In a felony DWI case, Gaal v. State, the defendant was set to plead guilty. When the time came for him to plead, however, he refused. The trial judge stated, “All right. We’re supposed to have a plea here today. It appears that [the defendant] does not want to plea. For the record, I will not accept any plea bargain in this matter, unless it’s for the maximum term of ten years.”
The defendant later filed a motion to recuse the trial judge, contending that his statement that he would not accept a plea deal for less than the maximum, showed that he could not be fair and impartial. Another judge, at a recusal hearing, denied the request. On appeal, the 2nd District Court of Appeals (Fort Worth) held that appellant was denied due process by the trial judge’s statements and that the judge should have been recused.
The Court of Criminal Appeals now holds that the lower court got it all wrong. The CCA characterizes the trial judge’s statement not as a denial of due process.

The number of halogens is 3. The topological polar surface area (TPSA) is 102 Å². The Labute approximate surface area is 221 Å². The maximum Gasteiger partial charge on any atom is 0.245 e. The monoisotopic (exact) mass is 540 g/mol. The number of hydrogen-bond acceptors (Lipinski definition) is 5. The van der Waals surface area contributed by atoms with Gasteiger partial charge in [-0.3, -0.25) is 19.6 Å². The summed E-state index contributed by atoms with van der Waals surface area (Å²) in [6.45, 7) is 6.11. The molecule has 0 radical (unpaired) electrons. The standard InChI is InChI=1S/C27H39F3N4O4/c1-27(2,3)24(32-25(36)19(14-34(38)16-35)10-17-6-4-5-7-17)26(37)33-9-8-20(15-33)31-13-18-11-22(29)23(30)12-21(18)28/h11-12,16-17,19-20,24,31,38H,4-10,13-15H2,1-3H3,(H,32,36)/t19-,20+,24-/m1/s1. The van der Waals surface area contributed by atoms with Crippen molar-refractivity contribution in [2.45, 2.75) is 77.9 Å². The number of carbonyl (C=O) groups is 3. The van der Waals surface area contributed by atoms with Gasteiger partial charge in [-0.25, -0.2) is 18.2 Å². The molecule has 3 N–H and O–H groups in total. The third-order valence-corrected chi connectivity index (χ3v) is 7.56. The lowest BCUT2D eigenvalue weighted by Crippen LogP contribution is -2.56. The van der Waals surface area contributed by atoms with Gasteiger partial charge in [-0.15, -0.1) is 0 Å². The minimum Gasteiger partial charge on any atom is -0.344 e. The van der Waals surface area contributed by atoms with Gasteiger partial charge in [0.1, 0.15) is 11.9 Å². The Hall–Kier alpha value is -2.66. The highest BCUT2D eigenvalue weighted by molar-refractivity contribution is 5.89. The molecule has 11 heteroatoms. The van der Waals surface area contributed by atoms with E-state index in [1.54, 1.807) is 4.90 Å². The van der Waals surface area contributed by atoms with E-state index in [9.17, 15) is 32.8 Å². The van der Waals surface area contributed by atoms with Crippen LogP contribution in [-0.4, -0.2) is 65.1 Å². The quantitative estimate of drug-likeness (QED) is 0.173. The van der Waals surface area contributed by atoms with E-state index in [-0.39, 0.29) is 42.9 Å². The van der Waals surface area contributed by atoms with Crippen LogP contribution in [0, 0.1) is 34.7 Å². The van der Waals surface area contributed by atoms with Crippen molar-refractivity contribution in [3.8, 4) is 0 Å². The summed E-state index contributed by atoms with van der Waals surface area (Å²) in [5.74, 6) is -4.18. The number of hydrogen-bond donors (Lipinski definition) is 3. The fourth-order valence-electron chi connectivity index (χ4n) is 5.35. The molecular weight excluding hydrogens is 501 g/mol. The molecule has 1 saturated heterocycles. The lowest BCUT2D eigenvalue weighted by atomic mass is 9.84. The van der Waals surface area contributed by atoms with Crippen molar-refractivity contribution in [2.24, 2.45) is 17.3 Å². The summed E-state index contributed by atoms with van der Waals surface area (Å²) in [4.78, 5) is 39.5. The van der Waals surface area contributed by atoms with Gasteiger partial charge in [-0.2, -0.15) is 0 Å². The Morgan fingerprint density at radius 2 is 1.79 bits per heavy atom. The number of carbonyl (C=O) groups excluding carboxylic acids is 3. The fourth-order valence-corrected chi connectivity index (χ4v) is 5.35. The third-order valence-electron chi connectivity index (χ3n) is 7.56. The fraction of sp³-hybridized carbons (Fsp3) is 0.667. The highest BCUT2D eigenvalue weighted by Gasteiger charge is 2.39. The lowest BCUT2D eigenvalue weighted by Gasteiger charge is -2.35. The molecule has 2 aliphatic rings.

The trial judge’s comment could quite logically and reasonably have been a short-hand rendition of a statement that it was time for the defendant to quit shilly-shallying because he has twice rejected favorable plea bargains…and was continuing to drink in violation of his bond conditions.
The CCA goes on:
A reasonable person, based on the totality of the circumstances, would translate the judge’s statements as, “I’m not going to reset this case for any more plea negotiations; we’re going to trial.”
And as the Court points out, a “defendant does not have an absolute right to enter into a plea bargain” and “the trial judge doesn’t have to take a plea bargain.”